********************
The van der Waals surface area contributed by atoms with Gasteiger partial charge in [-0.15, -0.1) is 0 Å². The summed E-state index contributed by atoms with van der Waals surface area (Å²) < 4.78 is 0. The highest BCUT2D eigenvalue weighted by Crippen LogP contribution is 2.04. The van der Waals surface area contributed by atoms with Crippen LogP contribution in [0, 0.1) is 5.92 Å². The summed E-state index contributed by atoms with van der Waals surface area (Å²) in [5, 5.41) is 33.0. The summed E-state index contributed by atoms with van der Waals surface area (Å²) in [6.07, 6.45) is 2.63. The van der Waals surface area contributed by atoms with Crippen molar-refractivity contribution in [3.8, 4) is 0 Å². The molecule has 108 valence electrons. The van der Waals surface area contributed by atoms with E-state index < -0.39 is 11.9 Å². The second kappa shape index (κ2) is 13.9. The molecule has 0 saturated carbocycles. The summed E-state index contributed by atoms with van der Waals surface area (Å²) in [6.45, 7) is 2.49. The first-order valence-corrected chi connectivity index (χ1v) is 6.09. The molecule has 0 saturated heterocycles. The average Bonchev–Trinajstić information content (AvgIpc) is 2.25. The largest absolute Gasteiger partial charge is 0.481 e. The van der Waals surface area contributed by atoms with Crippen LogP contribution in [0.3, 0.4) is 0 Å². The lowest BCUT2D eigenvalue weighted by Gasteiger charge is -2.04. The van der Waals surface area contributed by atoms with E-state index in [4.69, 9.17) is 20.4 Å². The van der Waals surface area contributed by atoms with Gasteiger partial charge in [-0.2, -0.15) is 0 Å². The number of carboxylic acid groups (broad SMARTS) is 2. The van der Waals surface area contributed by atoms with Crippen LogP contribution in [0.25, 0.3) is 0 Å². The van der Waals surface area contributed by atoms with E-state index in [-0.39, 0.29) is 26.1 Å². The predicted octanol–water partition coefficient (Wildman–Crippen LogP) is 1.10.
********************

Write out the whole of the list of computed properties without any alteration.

The van der Waals surface area contributed by atoms with Gasteiger partial charge in [-0.15, -0.1) is 0 Å². The summed E-state index contributed by atoms with van der Waals surface area (Å²) < 4.78 is 0. The highest BCUT2D eigenvalue weighted by Crippen LogP contribution is 2.04. The van der Waals surface area contributed by atoms with Crippen LogP contribution in [0, 0.1) is 5.92 Å². The summed E-state index contributed by atoms with van der Waals surface area (Å²) in [5, 5.41) is 33.0. The summed E-state index contributed by atoms with van der Waals surface area (Å²) in [6.07, 6.45) is 2.63. The van der Waals surface area contributed by atoms with Crippen molar-refractivity contribution in [3.8, 4) is 0 Å². The molecule has 108 valence electrons. The van der Waals surface area contributed by atoms with E-state index < -0.39 is 11.9 Å². The second kappa shape index (κ2) is 13.9. The molecule has 0 saturated carbocycles. The summed E-state index contributed by atoms with van der Waals surface area (Å²) in [6.45, 7) is 2.49. The first-order valence-corrected chi connectivity index (χ1v) is 6.09. The molecule has 0 saturated heterocycles. The average Bonchev–Trinajstić information content (AvgIpc) is 2.25. The largest absolute Gasteiger partial charge is 0.481 e. The van der Waals surface area contributed by atoms with Crippen LogP contribution in [0.3, 0.4) is 0 Å². The lowest BCUT2D eigenvalue weighted by Gasteiger charge is -2.04. The van der Waals surface area contributed by atoms with E-state index in [4.69, 9.17) is 20.4 Å². The van der Waals surface area contributed by atoms with Gasteiger partial charge in [-0.2, -0.15) is 0 Å². The number of carboxylic acid groups (broad SMARTS) is 2. The van der Waals surface area contributed by atoms with Crippen LogP contribution in [0.25, 0.3) is 0 Å². The van der Waals surface area contributed by atoms with E-state index in [-0.39, 0.29) is 26.1 Å². The predicted octanol–water partition coefficient (Wildman–Crippen LogP) is 1.10.